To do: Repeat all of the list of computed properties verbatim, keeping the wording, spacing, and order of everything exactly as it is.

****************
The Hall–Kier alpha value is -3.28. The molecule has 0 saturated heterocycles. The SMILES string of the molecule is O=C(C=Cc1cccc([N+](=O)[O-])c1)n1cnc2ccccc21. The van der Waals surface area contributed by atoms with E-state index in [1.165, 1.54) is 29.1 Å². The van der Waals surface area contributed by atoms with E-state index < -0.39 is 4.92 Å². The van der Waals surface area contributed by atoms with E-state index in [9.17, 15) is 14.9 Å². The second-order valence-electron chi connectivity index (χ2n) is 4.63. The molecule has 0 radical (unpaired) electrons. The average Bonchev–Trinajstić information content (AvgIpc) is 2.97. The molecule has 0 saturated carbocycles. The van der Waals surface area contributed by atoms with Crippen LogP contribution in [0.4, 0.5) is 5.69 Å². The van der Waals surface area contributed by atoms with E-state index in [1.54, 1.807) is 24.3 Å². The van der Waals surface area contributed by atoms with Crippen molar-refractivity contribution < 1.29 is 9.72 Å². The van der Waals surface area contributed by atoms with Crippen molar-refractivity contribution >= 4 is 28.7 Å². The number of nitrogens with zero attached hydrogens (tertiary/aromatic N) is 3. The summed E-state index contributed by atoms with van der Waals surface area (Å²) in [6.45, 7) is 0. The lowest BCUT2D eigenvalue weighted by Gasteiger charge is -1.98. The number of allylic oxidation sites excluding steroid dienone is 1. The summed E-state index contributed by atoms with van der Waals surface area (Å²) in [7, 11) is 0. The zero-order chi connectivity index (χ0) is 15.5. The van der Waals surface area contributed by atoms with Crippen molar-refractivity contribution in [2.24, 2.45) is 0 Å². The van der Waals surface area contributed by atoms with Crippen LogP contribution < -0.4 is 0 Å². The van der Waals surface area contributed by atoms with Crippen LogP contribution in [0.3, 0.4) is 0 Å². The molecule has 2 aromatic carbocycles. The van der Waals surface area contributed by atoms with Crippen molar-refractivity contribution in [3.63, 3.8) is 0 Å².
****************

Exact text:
The Hall–Kier alpha value is -3.28. The molecule has 0 saturated heterocycles. The SMILES string of the molecule is O=C(C=Cc1cccc([N+](=O)[O-])c1)n1cnc2ccccc21. The van der Waals surface area contributed by atoms with E-state index in [1.165, 1.54) is 29.1 Å². The van der Waals surface area contributed by atoms with E-state index < -0.39 is 4.92 Å². The van der Waals surface area contributed by atoms with E-state index in [9.17, 15) is 14.9 Å². The second-order valence-electron chi connectivity index (χ2n) is 4.63. The molecule has 0 radical (unpaired) electrons. The average Bonchev–Trinajstić information content (AvgIpc) is 2.97. The molecule has 0 saturated carbocycles. The van der Waals surface area contributed by atoms with Crippen LogP contribution in [0.4, 0.5) is 5.69 Å². The van der Waals surface area contributed by atoms with E-state index in [1.54, 1.807) is 24.3 Å². The van der Waals surface area contributed by atoms with Crippen molar-refractivity contribution < 1.29 is 9.72 Å². The van der Waals surface area contributed by atoms with Crippen molar-refractivity contribution >= 4 is 28.7 Å². The number of nitrogens with zero attached hydrogens (tertiary/aromatic N) is 3. The summed E-state index contributed by atoms with van der Waals surface area (Å²) in [6.45, 7) is 0. The lowest BCUT2D eigenvalue weighted by Gasteiger charge is -1.98. The number of allylic oxidation sites excluding steroid dienone is 1. The summed E-state index contributed by atoms with van der Waals surface area (Å²) in [7, 11) is 0. The zero-order chi connectivity index (χ0) is 15.5. The van der Waals surface area contributed by atoms with Crippen molar-refractivity contribution in [2.24, 2.45) is 0 Å². The van der Waals surface area contributed by atoms with Crippen LogP contribution < -0.4 is 0 Å². The van der Waals surface area contributed by atoms with Crippen LogP contribution in [0.3, 0.4) is 0 Å². The molecule has 2 aromatic carbocycles. The van der Waals surface area contributed by atoms with Crippen molar-refractivity contribution in [3.63, 3.8) is 0 Å².